South Korea’s total fertility rate, the number of children an average woman is expected to have over her lifetime, was just 0.72 in 2023. This figure is a mere third of the 2.1 minimum required for population maintenance and signals a significant demographic crisis. In the last three months of 2023, the rate further decreased to 0.65, with projections suggesting it may drop to around 0.6 for 2024.

At this pace, Statistics Korea forecasts that the population will fall to approximately 36 million in 50 years. This is a stark contrast to the population growth from 32 million in 1970 to 50 million in 2012, now rapidly reversing as if the population boom were a fleeting dream.

Such a sharp population decline is unprecedented globally. It results in a shrinking workforce, an economy under strain, and increased demands on the social safety net, all while societal aging reduces innovation.

In response, the South Korean government plans to establish the “Ministry of Low Birth Rate Counter-Planning.” Despite substantial public funding, the problem continues to escalate.

Understanding the Low Birth Rates

Addressing South Korea’s plummeting birth rates, Thomas Frey, a futurist and founder of the DaVinci Institute, has proposed four “strategies for reversal.” As a former IBM engineer and prominent futurist, Frey has given lectures in South Korea and globally since 2010.

“South Korea stands at a crossroads that calls for decisive action,” Frey writes on his blog. “To reverse this trend and reinvigorate the nation’s demographic vitality, a multifaceted strategy is essential — one that rethinks existing social structures and addresses the complex web of factors that contribute to the decision to start a family.”

Frey identifies three major factors contributing to low fertility rates: economic constraints, cultural and social pressures, and educational burdens. These include high unemployment and job competition, high housing costs, societal expectations on women raising children, and intense competition among students necessitating costly private education.

Lowering the Barriers to Starting a Family

The first of Frey’s strategies is enhancing family-friendly policies such as extended parental leave, greater paternity leave, and flexible work arrangements.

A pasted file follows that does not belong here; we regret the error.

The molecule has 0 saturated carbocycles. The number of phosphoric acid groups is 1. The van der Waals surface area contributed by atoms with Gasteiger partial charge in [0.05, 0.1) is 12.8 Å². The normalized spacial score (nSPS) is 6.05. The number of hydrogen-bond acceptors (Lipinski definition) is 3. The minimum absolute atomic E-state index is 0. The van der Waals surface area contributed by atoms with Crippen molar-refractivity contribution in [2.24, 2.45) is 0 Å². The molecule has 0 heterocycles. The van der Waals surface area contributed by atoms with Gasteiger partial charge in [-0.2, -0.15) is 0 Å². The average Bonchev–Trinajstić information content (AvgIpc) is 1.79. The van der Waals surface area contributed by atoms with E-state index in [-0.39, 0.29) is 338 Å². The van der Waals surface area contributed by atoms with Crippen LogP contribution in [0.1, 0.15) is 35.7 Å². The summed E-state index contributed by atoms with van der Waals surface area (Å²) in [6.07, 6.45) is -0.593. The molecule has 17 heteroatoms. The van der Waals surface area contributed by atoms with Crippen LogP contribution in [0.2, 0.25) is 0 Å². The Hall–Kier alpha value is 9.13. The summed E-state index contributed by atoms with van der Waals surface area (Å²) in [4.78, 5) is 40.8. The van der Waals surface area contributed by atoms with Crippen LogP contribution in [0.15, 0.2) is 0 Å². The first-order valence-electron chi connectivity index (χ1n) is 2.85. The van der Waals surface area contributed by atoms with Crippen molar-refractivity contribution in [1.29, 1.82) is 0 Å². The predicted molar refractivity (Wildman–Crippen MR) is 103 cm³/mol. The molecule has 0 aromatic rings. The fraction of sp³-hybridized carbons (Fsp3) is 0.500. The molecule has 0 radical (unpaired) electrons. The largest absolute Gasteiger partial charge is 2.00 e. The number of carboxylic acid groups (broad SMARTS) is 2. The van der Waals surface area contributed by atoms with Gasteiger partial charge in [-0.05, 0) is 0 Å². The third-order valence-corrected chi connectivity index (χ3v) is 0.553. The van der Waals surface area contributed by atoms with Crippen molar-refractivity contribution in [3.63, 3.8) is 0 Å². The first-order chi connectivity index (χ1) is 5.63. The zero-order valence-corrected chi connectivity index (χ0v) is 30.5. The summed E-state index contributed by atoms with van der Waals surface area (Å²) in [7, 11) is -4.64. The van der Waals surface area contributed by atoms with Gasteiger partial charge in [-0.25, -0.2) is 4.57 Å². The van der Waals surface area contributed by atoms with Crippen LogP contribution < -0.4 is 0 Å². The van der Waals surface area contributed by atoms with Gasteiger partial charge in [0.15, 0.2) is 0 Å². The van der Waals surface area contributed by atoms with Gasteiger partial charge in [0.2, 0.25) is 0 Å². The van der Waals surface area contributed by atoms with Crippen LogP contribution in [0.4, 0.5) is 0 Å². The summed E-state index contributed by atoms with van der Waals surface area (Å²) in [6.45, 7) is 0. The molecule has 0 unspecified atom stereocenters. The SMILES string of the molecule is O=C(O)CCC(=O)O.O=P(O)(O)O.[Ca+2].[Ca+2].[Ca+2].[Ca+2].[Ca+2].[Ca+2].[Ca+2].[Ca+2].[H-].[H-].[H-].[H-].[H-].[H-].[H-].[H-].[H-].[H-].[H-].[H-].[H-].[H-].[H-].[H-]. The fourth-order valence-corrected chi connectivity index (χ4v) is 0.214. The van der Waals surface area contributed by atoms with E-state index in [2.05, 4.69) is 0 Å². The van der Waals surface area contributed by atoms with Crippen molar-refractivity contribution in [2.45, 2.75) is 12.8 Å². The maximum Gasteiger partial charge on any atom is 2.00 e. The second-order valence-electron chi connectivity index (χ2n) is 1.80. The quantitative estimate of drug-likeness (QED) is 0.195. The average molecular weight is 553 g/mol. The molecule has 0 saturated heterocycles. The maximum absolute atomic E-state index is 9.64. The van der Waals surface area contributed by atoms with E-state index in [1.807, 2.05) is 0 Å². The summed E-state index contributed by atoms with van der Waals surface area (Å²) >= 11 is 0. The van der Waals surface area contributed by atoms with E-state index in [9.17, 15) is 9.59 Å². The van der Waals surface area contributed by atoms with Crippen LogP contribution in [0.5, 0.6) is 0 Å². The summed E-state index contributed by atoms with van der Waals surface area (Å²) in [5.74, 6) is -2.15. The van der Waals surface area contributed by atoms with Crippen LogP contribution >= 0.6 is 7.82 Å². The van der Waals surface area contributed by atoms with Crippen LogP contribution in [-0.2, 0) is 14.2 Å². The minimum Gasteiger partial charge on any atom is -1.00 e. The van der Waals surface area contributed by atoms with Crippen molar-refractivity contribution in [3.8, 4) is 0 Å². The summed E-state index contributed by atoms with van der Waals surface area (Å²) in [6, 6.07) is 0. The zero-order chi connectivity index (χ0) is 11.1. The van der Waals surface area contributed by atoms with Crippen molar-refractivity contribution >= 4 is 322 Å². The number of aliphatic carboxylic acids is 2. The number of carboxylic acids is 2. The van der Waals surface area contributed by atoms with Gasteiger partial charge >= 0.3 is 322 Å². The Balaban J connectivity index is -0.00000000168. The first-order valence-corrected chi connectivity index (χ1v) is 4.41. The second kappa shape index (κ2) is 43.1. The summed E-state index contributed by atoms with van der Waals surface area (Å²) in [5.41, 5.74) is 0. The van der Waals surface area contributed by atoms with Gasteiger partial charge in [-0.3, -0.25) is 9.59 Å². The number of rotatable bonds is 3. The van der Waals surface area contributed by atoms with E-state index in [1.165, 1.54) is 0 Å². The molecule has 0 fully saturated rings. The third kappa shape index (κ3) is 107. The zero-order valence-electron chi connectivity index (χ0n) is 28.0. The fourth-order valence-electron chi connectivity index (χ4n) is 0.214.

By providing longer leave for both mothers and fathers, Frey argues that “parents are given valuable time to bond with their newborns without the stress of a rapid return to work.” Additionally, greater paternity leave “encourages fathers to take an active role early in their children’s lives,” promoting “shared parenting responsibilities” and “more gender equality in childrearing.”

Regarding work arrangements, Frey argues that companies need to offer telecommuting options, flexible work hours, and part-time work to “help parents balance their professional and personal lives,” which would “reduce the perceived incompatibility between career ambitions and starting a family.”

Frey’s second strategy involves financial incentives, which he argues “can significantly lower the barriers to starting a family.” Specifically, Frey advocates for housing subsidies to reduce living costs, child allowances as “regular stipends to families with children,” and education cost reduction.

Change is Not Optional, But Vital for Survival

The third strategy involves changing the country’s work culture and gender norms. This includes reducing work hours, destigmatizing parental leave, and promoting the “equitable sharing of domestic tasks.”

The fourth strategy is supportive child care systems. Frey calls for accessible child care to alleviate the “primary logistical hurdles faced by working parents,” state investment in “the training and compensation of child care providers to raise the quality and appeal of child care as a profession,” and incentives for employers that “encourage businesses to provide onsite child care or child care assistance.”

“As we stand at the threshold of significant demographic shifts,” Frey writes, “the strategies for reversal are not merely optional — they are imperative.”

Frey argues that through his strategies, South Korea “could foster an environment that not only stabilizes the birth rate but also promotes a healthier work-life balance, creating a resilient and thriving society for future generations.”

By Impact Lab